New Zealand Dollar Weaker, Tracks Lower Gold Price

The New Zealand dollar traded lower in late trading on Monday, tracking a drop in hard commodities, particularly gold.

The New Zealand dollar has certainly been under pressure, selling on the back of gold selling in early Asian trading, according to ANZ Foreign Exchange Manager Murray Hindley. Gold prices tracked the risk-off sentiment in wider markets, ANZ analysts related in a note. Chinese data over the weekend showed bank-lending growth was weaker than expected in September and has likely prompted this morning’s negative price action, per the analysis at ANZ.

Risk appetite was also downplayed in markets, front running the Chinese quarterly growth figures, which are due for release later in this week. Also on the radar for market-watchers is the European leaders’ summit.

BNZ FX Strategist Mike Jones told the Wall Street Journal that the Chinese data will be key to market direction, especially since Chinese data over the past month or so has failed to show any significant response to recent policy stimulus.

Jones said investors are hopeful this week’s September data will provide some evidence of a bottoming in activity. Further weakness, however, could prove to be the catalyst for a sustained break of the US$0.8145 support level for the New Zealand Kiwi, he said.

The spot price of gold fell to a 4-1/2 week low at $1,735.24 per troy ounce before retracing a bit in early morning in London trading. Before the opening of trading in the U.S. the price of gold was down 0.6 percent lower than the close on Friday. U.S. gold lost 0.8 percent to $1,745.80 per troy ounce in the same timeframe, losing even more ground by 11 am Eastern time. Technical analysis from Reuters show that the spot price of gold could extend losses to a support level at $1,717 per troy ounce, a key support level that could be tested in this week’s trading, as it has broken through support at $1,747 per troy ounce.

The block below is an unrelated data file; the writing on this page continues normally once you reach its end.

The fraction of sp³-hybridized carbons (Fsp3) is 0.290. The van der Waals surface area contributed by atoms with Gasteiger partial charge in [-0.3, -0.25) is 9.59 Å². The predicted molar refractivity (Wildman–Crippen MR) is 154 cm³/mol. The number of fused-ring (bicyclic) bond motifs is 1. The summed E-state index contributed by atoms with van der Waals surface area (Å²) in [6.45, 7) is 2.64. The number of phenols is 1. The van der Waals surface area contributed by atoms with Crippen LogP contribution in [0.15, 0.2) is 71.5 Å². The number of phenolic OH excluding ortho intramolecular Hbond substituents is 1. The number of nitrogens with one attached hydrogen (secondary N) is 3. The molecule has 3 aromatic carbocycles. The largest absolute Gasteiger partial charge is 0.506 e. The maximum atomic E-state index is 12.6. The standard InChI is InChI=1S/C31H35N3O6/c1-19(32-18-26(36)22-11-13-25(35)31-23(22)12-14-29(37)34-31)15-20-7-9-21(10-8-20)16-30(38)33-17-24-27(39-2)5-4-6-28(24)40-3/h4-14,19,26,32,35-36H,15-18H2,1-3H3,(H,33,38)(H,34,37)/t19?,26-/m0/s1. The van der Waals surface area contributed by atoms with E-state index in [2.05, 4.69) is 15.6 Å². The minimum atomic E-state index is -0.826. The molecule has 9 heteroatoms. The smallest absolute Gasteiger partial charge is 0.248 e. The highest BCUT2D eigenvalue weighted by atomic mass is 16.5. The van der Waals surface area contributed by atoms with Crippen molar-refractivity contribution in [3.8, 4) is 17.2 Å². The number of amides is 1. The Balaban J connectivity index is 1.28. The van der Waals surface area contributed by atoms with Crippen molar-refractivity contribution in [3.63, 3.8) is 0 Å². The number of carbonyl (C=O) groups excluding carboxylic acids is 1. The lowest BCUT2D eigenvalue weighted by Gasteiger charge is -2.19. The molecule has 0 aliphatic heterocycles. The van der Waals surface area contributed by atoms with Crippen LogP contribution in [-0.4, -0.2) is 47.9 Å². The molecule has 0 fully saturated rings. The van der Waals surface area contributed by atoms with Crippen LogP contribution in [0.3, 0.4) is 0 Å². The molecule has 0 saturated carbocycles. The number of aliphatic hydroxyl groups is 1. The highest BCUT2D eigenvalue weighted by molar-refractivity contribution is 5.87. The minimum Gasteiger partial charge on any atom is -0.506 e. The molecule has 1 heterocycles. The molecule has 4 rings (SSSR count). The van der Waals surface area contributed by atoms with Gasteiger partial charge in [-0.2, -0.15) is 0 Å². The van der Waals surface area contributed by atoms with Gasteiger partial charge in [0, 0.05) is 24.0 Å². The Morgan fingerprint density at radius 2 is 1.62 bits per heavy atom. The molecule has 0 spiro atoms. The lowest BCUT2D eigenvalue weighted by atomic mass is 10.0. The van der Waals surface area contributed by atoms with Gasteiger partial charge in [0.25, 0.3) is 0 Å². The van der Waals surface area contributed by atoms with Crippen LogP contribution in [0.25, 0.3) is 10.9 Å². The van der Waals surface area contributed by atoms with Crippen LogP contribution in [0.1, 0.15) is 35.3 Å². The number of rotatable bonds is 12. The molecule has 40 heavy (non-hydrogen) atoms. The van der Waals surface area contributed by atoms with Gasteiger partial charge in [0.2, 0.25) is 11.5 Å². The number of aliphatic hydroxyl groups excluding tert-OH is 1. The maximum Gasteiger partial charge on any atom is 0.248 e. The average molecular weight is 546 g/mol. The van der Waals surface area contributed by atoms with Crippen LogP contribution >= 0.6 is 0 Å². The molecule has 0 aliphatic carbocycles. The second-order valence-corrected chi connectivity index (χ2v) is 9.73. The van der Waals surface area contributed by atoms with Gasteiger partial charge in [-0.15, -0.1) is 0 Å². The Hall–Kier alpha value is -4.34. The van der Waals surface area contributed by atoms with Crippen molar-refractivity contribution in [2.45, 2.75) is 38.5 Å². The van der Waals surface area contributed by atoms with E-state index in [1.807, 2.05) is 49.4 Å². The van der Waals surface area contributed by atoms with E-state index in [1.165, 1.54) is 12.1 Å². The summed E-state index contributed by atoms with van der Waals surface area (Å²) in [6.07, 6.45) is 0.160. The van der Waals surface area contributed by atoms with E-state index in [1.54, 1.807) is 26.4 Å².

Currencies, including the New Zealand dollar, have largely influenced the gold market with major players including the U.S. dollar and euro currency pair. The relative flatness in the euro currently imposed by a standoff between the European Union and the sovereign nation of Spain, which must formally request a bailout, has brought a considerable lag to the gold market. The confusion over Spain and lack a of clarity on whether the European country will formally request a bailout has been significant enough to contribute to a failure of the rally in gold following the announcement of additional monetary stimulus from the Federal Reserve.

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